• health care and public health (public health workers, social workers);
  • public safety (firefighters, EMS, law enforcement, correction workers, security officers, public agency workers responding to abuse and neglect); and
  • transportation (workers in public transit, division of motor vehicles, maintenance and repair, highway infrastructure).

An opaque situation

In the CCAC meeting, Dr. David Weber of UNC Health used the word “opaque” in referring to changing CDC guidelines and the lack of firm knowledge of how many doses are in the pipeline to clinics. “That makes it hard for clinics to scale up with only 24 hours’ notice of what’s coming in,” Weber said.

Weber wanted to allay fears, saying that allergic reactions have been rare at about 1 in 100,000.

He also reminded everyone that a vaccine is not a license to resume normal activities. “This is not a get-out-of-jail-free card like in Monopoly,” he said. “[You] don’t get to go out all that you want, but you should keep physical distancing, wearing a mask and staying with bubbles.”

Weber said that UNC Health would have to vaccinate hundreds of thousands of people over 65 in Group 2 before vaccinations could begin with people in Group 3.

Learn the latest on vaccines from Carolina Together and Environment, Health and Safety.

Employee considerations

In the CCAC meeting, Blouin asked faculty and staff to encourage peers to get the vaccination. “Our campus will not be safe for all of us without a high percentage of people getting the vaccination,” he said.

Some CCAC members suggested that the University consider in its plans that employees work varying schedules with limited time outside of work and that some are without transportation to vaccine sites. The state announced Jan. 21 a program to help local transit agencies across North Carolina to pay for rides to vaccination sites.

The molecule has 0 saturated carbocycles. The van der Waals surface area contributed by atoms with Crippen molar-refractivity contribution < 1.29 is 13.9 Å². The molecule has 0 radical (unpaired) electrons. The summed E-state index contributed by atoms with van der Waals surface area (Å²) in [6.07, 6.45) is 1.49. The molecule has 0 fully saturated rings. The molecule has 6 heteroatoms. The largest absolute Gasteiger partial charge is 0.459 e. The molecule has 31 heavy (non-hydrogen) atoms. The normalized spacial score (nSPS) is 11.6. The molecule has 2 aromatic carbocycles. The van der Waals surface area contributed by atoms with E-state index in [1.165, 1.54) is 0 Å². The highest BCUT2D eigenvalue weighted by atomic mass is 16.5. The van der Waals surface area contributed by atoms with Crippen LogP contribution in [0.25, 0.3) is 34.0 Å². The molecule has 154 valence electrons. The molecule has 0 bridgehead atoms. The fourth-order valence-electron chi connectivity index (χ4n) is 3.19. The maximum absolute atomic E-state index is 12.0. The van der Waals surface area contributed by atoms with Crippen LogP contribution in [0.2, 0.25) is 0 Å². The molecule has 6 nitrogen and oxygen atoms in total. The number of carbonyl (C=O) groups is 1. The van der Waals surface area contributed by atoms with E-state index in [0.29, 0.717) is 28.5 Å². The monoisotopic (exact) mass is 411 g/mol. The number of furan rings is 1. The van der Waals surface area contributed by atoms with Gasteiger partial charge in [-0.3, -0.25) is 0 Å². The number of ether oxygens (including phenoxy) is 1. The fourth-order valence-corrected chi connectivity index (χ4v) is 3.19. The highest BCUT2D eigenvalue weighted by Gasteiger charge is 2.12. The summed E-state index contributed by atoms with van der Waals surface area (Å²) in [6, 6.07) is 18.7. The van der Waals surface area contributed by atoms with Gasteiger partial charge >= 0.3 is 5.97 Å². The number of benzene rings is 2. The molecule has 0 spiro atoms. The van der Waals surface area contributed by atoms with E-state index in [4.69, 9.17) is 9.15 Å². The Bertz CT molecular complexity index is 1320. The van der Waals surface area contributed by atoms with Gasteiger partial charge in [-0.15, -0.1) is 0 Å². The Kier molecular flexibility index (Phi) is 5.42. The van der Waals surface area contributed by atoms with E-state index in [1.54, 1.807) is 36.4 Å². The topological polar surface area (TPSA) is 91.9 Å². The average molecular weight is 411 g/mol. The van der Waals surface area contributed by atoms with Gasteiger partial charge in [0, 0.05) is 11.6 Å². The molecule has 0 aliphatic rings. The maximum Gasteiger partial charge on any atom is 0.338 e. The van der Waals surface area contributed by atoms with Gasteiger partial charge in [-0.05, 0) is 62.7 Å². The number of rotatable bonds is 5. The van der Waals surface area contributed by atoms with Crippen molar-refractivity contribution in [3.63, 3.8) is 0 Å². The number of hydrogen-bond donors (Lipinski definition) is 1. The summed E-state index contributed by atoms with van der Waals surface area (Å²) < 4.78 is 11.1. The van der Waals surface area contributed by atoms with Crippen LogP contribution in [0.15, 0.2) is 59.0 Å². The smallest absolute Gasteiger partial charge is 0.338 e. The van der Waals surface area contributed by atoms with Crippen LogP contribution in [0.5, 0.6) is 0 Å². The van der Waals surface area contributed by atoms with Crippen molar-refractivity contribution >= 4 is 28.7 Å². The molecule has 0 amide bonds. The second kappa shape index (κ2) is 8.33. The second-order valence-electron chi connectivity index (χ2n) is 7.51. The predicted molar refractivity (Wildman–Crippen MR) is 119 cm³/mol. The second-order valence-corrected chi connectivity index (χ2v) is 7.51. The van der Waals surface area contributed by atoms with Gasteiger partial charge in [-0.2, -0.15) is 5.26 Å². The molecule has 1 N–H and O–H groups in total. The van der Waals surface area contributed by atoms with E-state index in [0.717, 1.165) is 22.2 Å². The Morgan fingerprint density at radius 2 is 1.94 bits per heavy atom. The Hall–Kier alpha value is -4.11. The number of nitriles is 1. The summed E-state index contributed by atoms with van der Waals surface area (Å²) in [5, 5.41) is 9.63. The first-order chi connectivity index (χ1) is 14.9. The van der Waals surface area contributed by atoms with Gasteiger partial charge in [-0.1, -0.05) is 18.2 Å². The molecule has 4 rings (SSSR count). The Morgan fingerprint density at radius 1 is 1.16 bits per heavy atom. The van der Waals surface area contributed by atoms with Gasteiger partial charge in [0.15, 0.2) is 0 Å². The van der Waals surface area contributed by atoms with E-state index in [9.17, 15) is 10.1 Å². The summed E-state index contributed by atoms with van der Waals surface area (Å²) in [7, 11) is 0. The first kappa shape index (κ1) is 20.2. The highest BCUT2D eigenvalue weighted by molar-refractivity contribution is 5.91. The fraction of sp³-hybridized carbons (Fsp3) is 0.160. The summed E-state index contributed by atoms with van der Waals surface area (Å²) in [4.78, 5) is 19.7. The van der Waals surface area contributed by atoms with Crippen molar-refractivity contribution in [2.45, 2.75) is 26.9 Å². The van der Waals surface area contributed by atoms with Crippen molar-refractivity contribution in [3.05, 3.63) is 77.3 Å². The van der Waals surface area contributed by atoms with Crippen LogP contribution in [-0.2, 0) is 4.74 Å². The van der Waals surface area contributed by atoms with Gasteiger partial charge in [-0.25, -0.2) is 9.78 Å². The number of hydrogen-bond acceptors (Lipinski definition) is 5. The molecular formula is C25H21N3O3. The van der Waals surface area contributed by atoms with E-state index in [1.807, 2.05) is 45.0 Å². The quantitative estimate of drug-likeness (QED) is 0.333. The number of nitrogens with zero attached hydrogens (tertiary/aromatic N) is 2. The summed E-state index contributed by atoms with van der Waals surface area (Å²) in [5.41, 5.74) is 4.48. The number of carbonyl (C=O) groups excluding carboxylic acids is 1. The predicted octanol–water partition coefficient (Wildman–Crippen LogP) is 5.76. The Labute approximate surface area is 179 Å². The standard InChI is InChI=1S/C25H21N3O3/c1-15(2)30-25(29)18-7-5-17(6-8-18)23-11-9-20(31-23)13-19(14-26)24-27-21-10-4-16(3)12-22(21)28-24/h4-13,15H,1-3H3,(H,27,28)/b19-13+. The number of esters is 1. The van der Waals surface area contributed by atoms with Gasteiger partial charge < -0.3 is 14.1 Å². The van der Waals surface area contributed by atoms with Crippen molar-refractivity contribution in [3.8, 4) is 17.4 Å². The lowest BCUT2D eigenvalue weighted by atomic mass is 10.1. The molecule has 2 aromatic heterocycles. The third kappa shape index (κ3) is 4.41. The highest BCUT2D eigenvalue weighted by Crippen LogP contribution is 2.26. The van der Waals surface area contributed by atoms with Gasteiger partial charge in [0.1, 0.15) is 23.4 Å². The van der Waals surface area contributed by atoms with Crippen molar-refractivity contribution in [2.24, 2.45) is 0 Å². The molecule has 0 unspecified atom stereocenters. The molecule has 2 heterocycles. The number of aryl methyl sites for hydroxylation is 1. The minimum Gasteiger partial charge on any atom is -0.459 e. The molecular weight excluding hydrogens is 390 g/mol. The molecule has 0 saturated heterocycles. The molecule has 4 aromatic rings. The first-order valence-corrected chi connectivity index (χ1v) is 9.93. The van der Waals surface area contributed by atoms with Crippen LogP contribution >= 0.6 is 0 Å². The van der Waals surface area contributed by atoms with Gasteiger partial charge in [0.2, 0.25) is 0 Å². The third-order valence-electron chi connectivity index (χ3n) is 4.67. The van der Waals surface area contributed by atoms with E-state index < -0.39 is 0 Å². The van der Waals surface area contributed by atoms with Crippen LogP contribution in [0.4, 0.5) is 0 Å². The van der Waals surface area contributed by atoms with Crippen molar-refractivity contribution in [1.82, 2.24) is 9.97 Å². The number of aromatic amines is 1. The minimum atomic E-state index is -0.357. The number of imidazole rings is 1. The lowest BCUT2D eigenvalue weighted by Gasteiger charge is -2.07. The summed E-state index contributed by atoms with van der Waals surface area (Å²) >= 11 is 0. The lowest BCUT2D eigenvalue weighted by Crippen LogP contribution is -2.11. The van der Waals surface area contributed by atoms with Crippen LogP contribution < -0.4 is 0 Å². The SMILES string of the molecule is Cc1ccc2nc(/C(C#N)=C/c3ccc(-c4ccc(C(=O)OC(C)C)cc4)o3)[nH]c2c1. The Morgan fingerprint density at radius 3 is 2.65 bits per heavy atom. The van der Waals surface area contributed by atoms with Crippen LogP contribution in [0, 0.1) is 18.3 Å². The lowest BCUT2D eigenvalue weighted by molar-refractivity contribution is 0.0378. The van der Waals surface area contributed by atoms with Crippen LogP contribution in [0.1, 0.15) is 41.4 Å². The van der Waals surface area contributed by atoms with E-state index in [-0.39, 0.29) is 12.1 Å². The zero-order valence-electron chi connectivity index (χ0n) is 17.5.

What’s next for Group 3?

Cathy Brennan, executive director of Environment, Health and Safety, said that it’s hard to pin down when Group 3 employees will be vaccinated, especially with the Biden administration putting new plans into place.

North Carolina is currently vaccinating individuals in Groups 1 and 2, as those individuals are at the highest risk of exposure and severe illness.

When the state moves into Group 3, eligible essential workers will have options of where they can go to get a vaccine. For more information, visit the NC Vaccine Resources website and Deeper Dive on Group 3.

The University is anticipating final guidance from DHHS soon on how employers can ensure their employees who meet the criteria for Group 3 will be able to access the vaccine and is working to ensure Carolina is ready.

Details of vaccine supply and processes have changed frequently, Brennan said. “We’re trying to keep on top of it to make sure that we’re providing the best information to our campus community. [The vaccine process] has changed multiple times since we started tracking it in early December. And we anticipate that it’s going to continue to be like that.”

The University is also working with its own public health experts on effective vaccine communications, as well as targeted communications and outreach to students and employees who are Black, Indigenous and people of color.

Find the latest University-related vaccine news at the Carolina Together website and the EHS vaccinations page.